October 10 2012
Simon de Burton
It’s less than two weeks until the latest Bond film, Skyfall, comes to cinemas, and although details are scant, you can bet your bottom dollar that 007 will once more be reunited with his beloved Aston Martin DB5.
The legendary British marque has been inextricably linked with Bond since the first appearance of a DB5 in 1964’s Goldfinger, and the celebrated “gadget” car from that film sold for a remarkable £2.9m when it crossed the block at RM Auctions in London two years ago. Now, 50 years after the making of the original Bond movie Dr No – and in the run up to Aston’s centenary in 2013 – the brand has pulled the wraps off a car the like of which even Ian Fleming could never have imagined (even in his Chitty Chitty Bang Bang mindset).
The AM 310 Vanquish is, according to Aston’s CEO Dr Ulrich Bez, “the finest production car we have ever made”. Using design techniques inspired by the limited-edition, £1.2m One-77 supercar, the Vanquish features a six-litre V12 engine that punches out 565 horsepower to propel this entirely Bond-worthy road-going missile from standstill to 62mph in 4.1 seconds and on to a top speed of 183mph. Typical of the marque’s commitment to cutting-edge design, the car has aluminium and composite underpinnings and body panels that are individually crafted from hand-layered carbon fibre, specially treated to ensure a glass-smooth paint finish and to prevent the weave “sagging” over time.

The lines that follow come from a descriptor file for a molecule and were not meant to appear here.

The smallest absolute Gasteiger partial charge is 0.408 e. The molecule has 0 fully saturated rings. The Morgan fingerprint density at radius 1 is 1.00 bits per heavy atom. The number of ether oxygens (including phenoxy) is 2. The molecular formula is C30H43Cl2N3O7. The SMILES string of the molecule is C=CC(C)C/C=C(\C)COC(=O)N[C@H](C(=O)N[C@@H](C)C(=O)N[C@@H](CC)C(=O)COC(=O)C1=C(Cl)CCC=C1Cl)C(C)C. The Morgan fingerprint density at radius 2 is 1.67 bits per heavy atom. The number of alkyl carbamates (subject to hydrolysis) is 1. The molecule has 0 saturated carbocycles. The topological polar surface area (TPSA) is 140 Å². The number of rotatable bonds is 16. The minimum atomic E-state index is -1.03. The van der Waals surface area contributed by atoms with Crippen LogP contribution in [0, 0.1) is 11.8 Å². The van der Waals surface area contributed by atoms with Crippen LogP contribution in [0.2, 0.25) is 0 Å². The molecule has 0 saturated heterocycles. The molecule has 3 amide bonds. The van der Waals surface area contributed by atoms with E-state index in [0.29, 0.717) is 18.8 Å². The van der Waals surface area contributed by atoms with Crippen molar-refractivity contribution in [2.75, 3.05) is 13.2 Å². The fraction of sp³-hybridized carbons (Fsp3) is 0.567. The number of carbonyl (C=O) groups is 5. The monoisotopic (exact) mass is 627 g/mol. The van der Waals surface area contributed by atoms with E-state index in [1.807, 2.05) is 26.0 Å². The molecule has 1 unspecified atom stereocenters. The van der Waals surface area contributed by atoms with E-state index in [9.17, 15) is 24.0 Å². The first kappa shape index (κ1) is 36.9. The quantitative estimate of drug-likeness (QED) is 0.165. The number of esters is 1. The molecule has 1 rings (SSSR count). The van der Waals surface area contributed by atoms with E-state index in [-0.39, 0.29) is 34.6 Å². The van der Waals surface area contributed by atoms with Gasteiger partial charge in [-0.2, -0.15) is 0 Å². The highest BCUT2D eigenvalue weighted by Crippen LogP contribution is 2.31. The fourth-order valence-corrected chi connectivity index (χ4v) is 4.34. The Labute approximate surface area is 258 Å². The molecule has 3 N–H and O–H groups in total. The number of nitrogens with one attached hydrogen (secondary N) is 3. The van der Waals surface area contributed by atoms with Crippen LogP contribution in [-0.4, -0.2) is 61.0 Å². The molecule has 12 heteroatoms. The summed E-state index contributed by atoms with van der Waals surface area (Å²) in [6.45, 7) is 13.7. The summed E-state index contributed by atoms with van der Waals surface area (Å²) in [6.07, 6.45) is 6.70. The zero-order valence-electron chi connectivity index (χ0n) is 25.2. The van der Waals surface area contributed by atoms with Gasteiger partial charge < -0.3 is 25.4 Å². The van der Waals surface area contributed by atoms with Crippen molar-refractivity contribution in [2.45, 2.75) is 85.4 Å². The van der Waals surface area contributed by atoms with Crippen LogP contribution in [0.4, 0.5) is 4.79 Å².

Intended as a replacement for the outgoing DBS (the high-performance version of the DB9), the Vanquish boasts entirely new bodywork created by Aston’s design chief Marek Reichman. He has clearly relished the versatility of working in carbon fibre, which allows the creation of far more complex shapes than conventional steel or aluminium. As a result, the car looks deliciously taut and muscular, with its many curves and planes catching the light to truly magical effect. Bar the One-77, it’s undoubtedly the most striking new-generation Aston yet made.
The two-seat or optional 2+2 interior, meanwhile, features deep sports seats that cocoon driver and passenger, high-tech touch-screen switches and a superb Bang & Olufsen 1,000-watt “infotainment” system with no fewer than 15 speakers and a Wi-Fi hub. The Vanquish is surprisingly practical, too – the 368-litre boot is more than half as large again as that of the DBS.
But forget practicality – what’s it like to drive? The answer is, of course, that it’s a truly impressive GT car. The performance, brakes and handling are all that you would expect from a motor that is primarily designed as a high-speed, continent-devouring gentleman’s express (although on rough roads you’re frequently reminded of its sporting roots). And the magnificent howl from its twin-pipe exhaust system – which gets appreciably louder when the engine and handling set up is switched to “sport” – does little to discourage enthusiastic use of the throttle.
Almost more impressive, however, is the way this beast of a machine turns into a gentle pussycat when required to crawl through city traffic – which, let’s face it, is where many owners will end up driving it.
If Q doesn’t order one for Bond’s next mission, I’ll eat Oddjob’s hat…